Pearl River The missing link that dashes any hope that the AFL-CIO will every lead a revitalization of organizing and put the “movement” back behind the word “labor” is the recognition that contemporary institutional unions in the US are political organizations more than worker organizations. Though democracy in unions is often only skin deep and in-name-only, leaders still are elected and advance based on their skill at navigating the rungs up the political ladder in their organizations. The unorganized do not vote. Only members vote. Members might like to hear that their union is talking about organizing, but unless it materially advances their own situation or contract, most care primarily about the union in their workplace and how their dues are used to advance their interests. Feelings of class solidarity, dreams of working-class power, organizing the unorganized are all fine and good, but leaders by and large are elected for delivering to existing members not potential members.
Nowhere is this truer than in the building and construction trades where for the most part the old school is the only school. Their role within the AFL-CIO is outsized compared to their membership numbers. And they exercise their influence conservatively. If the AFL-CIO executive council was weighted by per capita, we would be having a different discussion. If the Building and Construction Trades Council and its member unions, except possibly the Teamsters and maybe the Laborers, were carved out of the AFL-CIO, it would be a totally different organization, and the answer to the question of organizing the 60 million – along with many others – would be very different. In the existing labor federation, political skills are paramount. Shuler’s background fits what many affiliated unions see as the real purpose of the federation, the arena where politics and legislative lobbying fit like fingers in a glove.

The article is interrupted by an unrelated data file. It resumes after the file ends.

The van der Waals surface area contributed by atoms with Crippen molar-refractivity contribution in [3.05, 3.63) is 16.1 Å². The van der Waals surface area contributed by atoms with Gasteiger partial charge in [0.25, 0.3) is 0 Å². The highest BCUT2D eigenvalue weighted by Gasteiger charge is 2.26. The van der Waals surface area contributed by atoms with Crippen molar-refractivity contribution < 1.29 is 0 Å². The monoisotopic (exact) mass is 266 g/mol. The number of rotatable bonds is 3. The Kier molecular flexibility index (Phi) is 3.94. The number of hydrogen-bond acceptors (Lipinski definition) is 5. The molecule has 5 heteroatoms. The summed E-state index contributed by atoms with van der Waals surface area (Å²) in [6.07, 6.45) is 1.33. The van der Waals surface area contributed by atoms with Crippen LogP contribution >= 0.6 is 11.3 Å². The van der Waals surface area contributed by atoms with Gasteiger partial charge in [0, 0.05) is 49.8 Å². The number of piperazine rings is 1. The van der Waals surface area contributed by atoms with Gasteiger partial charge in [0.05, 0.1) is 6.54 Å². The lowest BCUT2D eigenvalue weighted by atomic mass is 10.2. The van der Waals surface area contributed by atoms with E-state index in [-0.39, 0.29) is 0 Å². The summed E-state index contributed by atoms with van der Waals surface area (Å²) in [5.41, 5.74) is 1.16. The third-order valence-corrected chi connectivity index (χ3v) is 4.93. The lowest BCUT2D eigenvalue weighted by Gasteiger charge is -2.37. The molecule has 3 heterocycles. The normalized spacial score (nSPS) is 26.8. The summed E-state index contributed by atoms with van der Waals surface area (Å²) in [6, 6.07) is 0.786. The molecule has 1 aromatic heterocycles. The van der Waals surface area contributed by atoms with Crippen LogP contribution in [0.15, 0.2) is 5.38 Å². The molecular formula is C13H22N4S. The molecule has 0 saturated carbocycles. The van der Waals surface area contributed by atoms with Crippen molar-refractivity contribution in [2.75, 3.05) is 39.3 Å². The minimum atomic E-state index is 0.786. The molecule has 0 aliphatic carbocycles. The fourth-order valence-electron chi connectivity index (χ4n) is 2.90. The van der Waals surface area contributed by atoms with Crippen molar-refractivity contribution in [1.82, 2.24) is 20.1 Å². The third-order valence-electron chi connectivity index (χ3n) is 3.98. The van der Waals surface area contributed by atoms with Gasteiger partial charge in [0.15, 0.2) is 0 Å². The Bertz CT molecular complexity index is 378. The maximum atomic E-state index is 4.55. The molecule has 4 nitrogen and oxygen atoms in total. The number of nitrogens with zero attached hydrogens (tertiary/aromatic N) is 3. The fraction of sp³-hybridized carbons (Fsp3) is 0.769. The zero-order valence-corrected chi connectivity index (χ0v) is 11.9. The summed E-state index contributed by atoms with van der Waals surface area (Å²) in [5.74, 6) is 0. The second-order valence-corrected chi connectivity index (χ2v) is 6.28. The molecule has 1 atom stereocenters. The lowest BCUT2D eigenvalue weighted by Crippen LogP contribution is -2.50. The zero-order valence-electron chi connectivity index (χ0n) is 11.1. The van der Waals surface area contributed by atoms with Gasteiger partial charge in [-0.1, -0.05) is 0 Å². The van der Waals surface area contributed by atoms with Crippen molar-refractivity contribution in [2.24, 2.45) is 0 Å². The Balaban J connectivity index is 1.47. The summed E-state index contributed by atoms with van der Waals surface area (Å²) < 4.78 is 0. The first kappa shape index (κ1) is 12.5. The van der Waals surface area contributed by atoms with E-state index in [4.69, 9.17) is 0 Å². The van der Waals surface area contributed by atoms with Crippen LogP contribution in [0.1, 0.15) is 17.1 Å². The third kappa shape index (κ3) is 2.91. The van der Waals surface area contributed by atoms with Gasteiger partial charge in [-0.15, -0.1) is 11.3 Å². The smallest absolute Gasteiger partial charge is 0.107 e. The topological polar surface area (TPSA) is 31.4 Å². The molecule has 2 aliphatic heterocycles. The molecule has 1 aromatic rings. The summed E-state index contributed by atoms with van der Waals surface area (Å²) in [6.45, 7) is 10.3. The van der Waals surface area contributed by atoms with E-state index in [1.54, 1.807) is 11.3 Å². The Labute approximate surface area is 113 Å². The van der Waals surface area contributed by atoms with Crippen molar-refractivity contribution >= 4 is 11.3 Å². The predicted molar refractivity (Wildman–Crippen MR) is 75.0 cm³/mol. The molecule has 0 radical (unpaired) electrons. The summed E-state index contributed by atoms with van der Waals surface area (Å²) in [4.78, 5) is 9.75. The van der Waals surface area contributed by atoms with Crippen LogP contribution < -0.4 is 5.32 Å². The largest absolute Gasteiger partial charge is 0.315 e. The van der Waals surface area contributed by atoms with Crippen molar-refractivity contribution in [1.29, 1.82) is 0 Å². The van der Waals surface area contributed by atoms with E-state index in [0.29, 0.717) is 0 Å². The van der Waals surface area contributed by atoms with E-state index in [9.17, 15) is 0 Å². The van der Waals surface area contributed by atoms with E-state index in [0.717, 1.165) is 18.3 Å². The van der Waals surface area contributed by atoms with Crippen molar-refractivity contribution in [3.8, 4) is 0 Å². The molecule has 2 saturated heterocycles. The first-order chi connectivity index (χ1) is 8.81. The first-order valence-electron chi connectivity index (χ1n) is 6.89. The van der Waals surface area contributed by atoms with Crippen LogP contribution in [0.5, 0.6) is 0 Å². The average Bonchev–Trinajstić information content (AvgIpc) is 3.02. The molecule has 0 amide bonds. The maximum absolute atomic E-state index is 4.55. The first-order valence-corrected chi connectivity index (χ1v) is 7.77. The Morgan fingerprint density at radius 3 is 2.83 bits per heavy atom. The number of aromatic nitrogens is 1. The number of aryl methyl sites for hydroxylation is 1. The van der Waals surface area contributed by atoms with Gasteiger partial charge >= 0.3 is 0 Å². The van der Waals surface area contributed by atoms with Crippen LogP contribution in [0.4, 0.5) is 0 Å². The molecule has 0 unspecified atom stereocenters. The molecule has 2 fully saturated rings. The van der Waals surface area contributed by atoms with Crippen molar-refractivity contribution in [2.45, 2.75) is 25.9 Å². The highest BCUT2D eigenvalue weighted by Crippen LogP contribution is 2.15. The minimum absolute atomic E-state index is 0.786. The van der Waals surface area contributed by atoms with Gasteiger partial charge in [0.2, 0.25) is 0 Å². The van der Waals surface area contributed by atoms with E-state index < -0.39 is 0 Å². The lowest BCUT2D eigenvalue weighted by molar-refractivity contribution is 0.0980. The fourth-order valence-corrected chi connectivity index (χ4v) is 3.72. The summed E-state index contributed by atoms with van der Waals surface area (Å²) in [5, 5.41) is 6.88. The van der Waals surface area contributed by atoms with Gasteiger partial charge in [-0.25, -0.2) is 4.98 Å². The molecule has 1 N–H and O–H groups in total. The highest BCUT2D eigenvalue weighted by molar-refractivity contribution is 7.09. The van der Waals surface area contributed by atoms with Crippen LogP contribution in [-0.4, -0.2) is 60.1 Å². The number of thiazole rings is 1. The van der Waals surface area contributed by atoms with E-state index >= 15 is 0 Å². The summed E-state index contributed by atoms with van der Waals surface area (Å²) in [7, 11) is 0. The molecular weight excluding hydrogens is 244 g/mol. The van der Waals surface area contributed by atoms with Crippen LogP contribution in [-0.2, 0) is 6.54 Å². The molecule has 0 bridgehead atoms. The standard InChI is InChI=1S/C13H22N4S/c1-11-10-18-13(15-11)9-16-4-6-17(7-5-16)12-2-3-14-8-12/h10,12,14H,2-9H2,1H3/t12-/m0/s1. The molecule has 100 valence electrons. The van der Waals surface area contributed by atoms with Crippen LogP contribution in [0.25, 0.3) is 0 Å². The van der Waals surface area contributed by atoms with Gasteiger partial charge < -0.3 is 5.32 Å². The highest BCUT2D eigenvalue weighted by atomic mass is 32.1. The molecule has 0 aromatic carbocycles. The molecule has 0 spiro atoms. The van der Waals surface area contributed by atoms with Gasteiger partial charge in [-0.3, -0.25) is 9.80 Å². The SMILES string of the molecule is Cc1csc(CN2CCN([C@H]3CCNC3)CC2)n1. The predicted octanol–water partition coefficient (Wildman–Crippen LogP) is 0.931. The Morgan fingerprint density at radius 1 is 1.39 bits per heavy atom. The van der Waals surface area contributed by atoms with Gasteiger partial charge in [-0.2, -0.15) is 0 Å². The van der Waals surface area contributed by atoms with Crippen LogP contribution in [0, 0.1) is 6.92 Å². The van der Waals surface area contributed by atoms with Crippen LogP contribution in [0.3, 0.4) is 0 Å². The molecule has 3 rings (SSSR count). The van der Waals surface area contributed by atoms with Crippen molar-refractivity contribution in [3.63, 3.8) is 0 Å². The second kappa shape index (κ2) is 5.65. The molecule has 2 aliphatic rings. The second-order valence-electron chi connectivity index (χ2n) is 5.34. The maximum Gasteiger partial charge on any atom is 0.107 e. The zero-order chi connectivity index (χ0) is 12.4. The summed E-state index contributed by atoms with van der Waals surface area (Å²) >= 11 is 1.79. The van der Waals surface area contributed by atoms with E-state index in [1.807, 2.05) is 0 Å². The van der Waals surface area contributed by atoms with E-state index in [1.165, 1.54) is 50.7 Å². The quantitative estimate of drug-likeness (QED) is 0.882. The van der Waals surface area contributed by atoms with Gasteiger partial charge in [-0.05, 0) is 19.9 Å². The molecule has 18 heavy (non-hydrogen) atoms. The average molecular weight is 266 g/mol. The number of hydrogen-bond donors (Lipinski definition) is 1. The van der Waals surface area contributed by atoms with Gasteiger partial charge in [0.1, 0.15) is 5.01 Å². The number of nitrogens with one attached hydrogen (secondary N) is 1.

The challenge of moving the 60 million who would like a union – or at least some kind of workers’ organization on the job – to become members also faces the limitations of the National Labor Relations Act. AFL-CIO leaders have never been able to make the Act work to help build a mass organization, as evidenced most recently by the defeat at the Amazon plant in Bessemer, Alabama. We haven’t organized a single private-sector mass employer in fifty years. Not Walmart. Not Amazon. Not McDonald’s. Not any of the giant tech monsters. In fact, no enterprise that has more than 10 or 20,000 workers in this entire period has become union.
Yet, no matter the leader and no matter the union, we continue the love-hate relationship with the NLRB without doing the hard work or spending the resources to develop a new organizing model that can organize the 60 million to have power on the job and elsewhere. It won’t be the AFL-CIO that answers these questions, and as union density decreases and with it the resources to develop a new model and organize the unorganized, it may be impossible for any union to solve this riddle on its own. Certainly, SEIU has tried — and thus far failed. The AFL-CIO and many of its member unions will survive at some level, but organizing the unorganized is our moonshot. We’d like to get there, but it would take more than we have to make the journey. Maybe we’re waiting for our Bezos or Musk to pay the bills and show us the way? Who knows? In the meantime, the question is answered, sadly, and the deathwatch continues, even if many refuse to change, and we can’t all hear the rattle.